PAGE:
IV. Miscellaneous subjects
1. Causes of corneal opacities
1. Scars either nebula, leukoma non adherent or leukoma adherent.
2. Edema due to either:-
- Disruption of endothelial barrier in cases of buphthalmos, acute hydrops of keratoconus and blunt trauma.
- Endothelial pump failure due to iridocyclitis or acute glaucoma.
- Inflammatory edema min cases of keratitis and corneal ulcers
3. Corneal vascularization (mention the causes).
4. Degenerations as arcus senilis.
In this operation we remove an abnormal part of the cornea of a patient and replace it by a similar part of healthy donor's cornea. The donor may be:
- The cornea of the other eye if it is blind (autograft). There is no incidence of rejection in this case.
- The cornea of dead person taken maximally 6 - 10 hours post-mortem (homograft).
Types of keratoplasty:
1. Penetrating, i.e; transplantation of the whole corneal layers.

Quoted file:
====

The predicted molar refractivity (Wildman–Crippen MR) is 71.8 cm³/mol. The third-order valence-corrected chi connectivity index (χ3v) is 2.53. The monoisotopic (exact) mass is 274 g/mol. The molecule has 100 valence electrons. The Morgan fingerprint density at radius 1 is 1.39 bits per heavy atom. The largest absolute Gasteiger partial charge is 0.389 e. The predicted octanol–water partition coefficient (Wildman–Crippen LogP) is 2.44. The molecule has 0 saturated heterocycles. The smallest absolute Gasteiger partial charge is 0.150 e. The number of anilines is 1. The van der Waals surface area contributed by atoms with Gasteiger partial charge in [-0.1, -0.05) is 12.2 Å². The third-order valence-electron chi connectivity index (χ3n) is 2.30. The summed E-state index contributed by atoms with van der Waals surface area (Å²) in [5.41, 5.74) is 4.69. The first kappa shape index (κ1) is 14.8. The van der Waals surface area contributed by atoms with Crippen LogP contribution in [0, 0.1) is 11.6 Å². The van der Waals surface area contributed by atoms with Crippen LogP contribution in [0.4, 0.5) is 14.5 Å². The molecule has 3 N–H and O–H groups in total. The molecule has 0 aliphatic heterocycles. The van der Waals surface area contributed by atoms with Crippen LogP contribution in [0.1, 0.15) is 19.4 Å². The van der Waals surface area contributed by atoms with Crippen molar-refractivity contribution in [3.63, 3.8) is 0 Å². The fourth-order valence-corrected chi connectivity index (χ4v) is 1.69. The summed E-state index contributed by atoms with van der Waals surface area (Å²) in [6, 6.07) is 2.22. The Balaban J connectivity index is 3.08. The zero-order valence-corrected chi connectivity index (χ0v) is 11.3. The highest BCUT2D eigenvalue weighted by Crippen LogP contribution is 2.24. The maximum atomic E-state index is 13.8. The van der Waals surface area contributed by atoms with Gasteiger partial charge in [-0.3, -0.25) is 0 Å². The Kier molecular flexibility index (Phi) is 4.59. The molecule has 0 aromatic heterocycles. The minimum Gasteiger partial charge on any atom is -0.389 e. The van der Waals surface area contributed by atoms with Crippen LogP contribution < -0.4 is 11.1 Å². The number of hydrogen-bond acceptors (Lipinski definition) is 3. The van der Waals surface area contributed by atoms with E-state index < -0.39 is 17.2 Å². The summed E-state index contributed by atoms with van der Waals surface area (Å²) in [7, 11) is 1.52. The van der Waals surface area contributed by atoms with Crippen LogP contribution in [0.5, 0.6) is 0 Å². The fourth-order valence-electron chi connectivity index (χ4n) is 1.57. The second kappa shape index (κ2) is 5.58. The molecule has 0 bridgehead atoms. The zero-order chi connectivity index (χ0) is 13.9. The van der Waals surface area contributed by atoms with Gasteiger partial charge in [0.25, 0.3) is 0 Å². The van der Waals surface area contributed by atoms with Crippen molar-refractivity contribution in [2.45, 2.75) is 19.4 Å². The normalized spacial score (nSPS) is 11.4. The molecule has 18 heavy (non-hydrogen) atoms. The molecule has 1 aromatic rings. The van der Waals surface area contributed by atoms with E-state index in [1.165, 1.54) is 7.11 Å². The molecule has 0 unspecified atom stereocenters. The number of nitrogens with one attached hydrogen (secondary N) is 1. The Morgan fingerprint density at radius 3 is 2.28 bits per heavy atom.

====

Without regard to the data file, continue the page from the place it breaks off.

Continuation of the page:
2. Lamellar: We dissect and transplant the superficial layers only. It is more difficult, but carries a less incidence of rejection.
Indications of keratoplasty:-
1. Optical: in cases of central corneal opacification and keratoconus.
2. Therapeutic in cases of resistant corneal ulcers and corneal fistula.
3. Structural and cases of perforated corneal ulcers and after multiple pterygium excision.
4. Cosmetic in cases of leukoma.
Contraindications of keratoplasty:-
1. Dryness and exposure because they lead to graft ulceration.
2. Corneal anaesthesia because loss of the nerve growth factor prevents healing of the graft.
3. Diseases as glaucoma and iridocyclitis should be treated at first.
NB. Corneal graft rejection is less common than other organs because the cornea is avascular and has a low cellular content. On the other hand, corneal vascularization will increase the risk of graft rejection.
3. Corneal vascularization
It means invasion of cornea by abnormal vessels. It may be superficial or deep